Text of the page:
First impressions of the super-charging Oppo Reno 5

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Oppo Reno 5 mainAnnounced last night in SA and available today, Oppo’s stepping up its game in the South African market with the Oppo Reno 5. It’s not quite the company’s Find series — that’s going to have to wait — but it is a remarkably premium entry at a not-really-premium price point.

We got a chance to sit down with Oppo today and explore the handset a little while discussing what’s coming next for the brand in South Africa. We haven’t had enough exposure for a proper review (that’ll have to wait a few days) but we did go hands-on with its best features. Here’s what we think so far:

Reno 5-11

Going by the specs of Oppo’s newest South African entrant alone, we’re looking at an upper-mid-range device. The Snapdragon 765G chipset is the same one Google uses for the Pixel 5, there’s 8GB of RAM and 128GB of storage in the locally-available model (which launches here in both Galactic Silver and Starry Black) and there’s a very impressive camera array adorning the back of the phone. But that’s just the device in pictures and paper — how does it feel as an actual device?

To quote a certain cartoon frog, “Feels good, man.” The front-end of the Reno 5, at a glance, is hard to tell apart from the legions of high-end smartphones with bright screens and tiny bezels. Around back, especially with the Galactic Silver version we handled, it’s considerably more striking. The rear panel is a slice of polycarbonate, covered in numerous layers of paint to create the eye-catching effect Oppo’s carting around here. What’s more, the rear panel doesn’t seem to hold fingerprints all that well — at least, in our limited (so far) experience. Overall the Reno 5 gives the impression of solid quality.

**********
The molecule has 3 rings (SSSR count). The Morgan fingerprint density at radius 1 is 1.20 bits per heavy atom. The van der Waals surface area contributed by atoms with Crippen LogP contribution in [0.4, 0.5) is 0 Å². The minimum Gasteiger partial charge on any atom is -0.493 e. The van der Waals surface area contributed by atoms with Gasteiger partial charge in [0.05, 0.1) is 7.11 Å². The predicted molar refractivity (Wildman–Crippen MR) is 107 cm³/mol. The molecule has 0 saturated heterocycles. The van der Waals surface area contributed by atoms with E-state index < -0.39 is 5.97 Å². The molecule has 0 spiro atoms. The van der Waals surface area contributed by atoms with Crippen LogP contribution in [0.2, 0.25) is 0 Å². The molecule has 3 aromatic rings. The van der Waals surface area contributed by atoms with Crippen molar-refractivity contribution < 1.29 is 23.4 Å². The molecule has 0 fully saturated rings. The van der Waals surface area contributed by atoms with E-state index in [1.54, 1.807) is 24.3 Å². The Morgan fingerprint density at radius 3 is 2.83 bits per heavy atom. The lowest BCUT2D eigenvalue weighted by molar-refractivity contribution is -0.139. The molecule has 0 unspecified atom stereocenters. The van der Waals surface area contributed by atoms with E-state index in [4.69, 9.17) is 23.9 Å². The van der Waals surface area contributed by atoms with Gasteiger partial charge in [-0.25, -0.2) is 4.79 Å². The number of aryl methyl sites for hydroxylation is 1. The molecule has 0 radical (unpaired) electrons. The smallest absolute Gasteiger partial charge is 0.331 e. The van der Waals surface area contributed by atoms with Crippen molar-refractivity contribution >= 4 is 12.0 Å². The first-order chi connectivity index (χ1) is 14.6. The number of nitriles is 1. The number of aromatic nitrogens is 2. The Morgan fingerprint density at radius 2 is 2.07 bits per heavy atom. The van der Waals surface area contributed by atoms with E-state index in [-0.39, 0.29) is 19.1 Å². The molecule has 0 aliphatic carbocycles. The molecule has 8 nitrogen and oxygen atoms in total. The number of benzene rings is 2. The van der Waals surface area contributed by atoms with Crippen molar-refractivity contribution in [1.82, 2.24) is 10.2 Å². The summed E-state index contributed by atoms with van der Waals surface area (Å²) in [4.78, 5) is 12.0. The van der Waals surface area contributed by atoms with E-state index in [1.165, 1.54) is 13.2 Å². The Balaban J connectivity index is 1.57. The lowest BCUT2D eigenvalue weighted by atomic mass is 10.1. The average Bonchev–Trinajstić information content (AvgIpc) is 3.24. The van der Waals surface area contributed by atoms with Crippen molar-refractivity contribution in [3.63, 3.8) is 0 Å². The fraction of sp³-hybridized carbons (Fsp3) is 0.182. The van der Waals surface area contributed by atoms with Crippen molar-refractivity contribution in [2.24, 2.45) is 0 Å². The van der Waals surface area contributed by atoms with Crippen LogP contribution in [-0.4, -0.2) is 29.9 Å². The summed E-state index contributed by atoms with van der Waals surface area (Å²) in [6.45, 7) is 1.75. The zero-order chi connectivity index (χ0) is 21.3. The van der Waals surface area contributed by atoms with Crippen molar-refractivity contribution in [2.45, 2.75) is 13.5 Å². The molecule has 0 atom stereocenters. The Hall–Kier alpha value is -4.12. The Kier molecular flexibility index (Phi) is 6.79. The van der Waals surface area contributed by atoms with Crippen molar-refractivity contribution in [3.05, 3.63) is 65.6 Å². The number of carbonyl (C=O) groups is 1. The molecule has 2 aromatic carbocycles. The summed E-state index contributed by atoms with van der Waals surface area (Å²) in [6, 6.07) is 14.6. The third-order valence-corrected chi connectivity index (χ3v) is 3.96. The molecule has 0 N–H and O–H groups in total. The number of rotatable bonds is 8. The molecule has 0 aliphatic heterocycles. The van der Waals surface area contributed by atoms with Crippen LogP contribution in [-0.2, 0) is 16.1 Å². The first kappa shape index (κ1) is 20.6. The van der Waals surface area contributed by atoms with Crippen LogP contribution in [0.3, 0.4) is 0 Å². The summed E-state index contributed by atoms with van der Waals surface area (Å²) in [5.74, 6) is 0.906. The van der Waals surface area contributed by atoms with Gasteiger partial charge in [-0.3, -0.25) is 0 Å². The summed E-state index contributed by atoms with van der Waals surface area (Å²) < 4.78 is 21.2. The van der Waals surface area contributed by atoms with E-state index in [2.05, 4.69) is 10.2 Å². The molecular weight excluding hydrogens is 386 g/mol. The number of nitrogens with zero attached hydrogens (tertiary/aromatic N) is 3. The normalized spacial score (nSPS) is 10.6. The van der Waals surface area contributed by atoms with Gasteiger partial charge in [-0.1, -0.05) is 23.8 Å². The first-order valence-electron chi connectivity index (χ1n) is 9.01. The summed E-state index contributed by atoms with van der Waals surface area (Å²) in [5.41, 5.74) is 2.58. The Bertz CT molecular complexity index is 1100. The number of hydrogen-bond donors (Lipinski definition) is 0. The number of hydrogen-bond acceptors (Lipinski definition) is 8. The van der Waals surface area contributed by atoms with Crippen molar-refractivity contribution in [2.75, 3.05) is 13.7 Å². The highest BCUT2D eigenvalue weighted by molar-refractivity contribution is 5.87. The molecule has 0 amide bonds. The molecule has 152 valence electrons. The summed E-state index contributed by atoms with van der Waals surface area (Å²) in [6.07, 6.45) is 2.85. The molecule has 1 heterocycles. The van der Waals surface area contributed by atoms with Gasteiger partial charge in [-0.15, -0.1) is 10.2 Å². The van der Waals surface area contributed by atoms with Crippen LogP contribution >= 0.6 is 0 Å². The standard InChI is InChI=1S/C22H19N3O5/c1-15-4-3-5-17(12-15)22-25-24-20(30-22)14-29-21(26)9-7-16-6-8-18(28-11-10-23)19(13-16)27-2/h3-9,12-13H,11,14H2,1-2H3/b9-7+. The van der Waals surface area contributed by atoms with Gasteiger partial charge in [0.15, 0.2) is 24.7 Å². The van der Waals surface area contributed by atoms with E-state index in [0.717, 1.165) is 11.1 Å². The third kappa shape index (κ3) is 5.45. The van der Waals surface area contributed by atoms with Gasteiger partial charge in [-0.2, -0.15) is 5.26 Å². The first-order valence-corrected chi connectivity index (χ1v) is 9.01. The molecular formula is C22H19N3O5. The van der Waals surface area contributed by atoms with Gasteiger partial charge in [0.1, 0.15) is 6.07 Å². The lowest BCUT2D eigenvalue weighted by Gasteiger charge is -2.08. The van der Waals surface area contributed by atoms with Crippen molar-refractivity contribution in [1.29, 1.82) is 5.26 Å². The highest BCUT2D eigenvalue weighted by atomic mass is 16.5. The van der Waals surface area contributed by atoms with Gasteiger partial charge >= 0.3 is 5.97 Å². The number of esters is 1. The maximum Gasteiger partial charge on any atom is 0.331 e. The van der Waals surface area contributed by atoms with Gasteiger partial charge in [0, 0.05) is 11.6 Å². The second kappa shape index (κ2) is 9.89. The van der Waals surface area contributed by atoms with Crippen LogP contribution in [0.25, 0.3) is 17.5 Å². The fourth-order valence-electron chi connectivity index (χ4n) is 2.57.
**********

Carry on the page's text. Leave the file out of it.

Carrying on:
Trick photography

We spent a little time flicking through the Android OS running the Reno 5 and it seems less intrusive than previously was the case. It’s a cleaner, less energetic interface overall, which is always a good thing. We’ll need a little more time with the device to come up with a final verdict on usage, but something we did get rather familiar with was the camera interface.

There are four camera sensors on the rear here — a main 64MP, an 8MP ultrawide, and dual 2MP cameras for macro and depth. Your mileage is definitely going to vary here, as the Reno 5 is capable of some fantastic shots but it’s also going to snap one or two grainier efforts. That said, the camera has some tricks up its sleeve.

You can shoot full-resolution stills, or they can be upscaled via software to 108MP. Which will give you a huge file size but it won’t be quite as crisp as the shots Samsung’s 108MP-sensored phones are capable of taking. We’re not sure what the point is, but we feel that way about Samsung’s huge images as well. There are a couple of other software-powered tweaks that are worth your attention, though. The on-device AI suggests settings based on your environment and snagged us a few crisp ones, and there’s also a software-powered stabilising mode for video that’s a little uncanny. You’re limited to a set view when using it, but it’ll smooth out a lot of (rather violent) movement. Finally, social media-y software SoLoop is something we intend to explore a little more. It’s basically AI-powered zany videos for social media using the images on your device.

Taking charge

And then there’s the charge speed. Oppo uses a humongous 65W Super-Vooc charge block, which is included with the handset itself (but will also be available as a R1,000 or so add-on if you manage to lose yours). The company’s got a lovely little graphical interface that illustrates just how quickly the Reno 5 can charge. We observed it for less than a minute and saw the battery counter climb by 4%. Oppo reckons that a five-minute topup will net you some four hours of powered-on time, meaning you can now leave even more things for the very last minute.

We’re set to have a full review of the Oppo Reno 5 soon, but there’s also more on the horizon. Oppo’s planning on bringing its own 5G router to market, at an unspecified time in the future, but we’re also likely to see a 5G successor to the Oppo A72 in the shape of the Oppo A74 — the handset sports a 90Hz LCD display, a side-mounted fingerprint sensor and 6GB of RAM for somewhere under R8,000. Expect to see it at the end of April. And expect to see a review of the R15,000 Reno 5 soon, as well.

 

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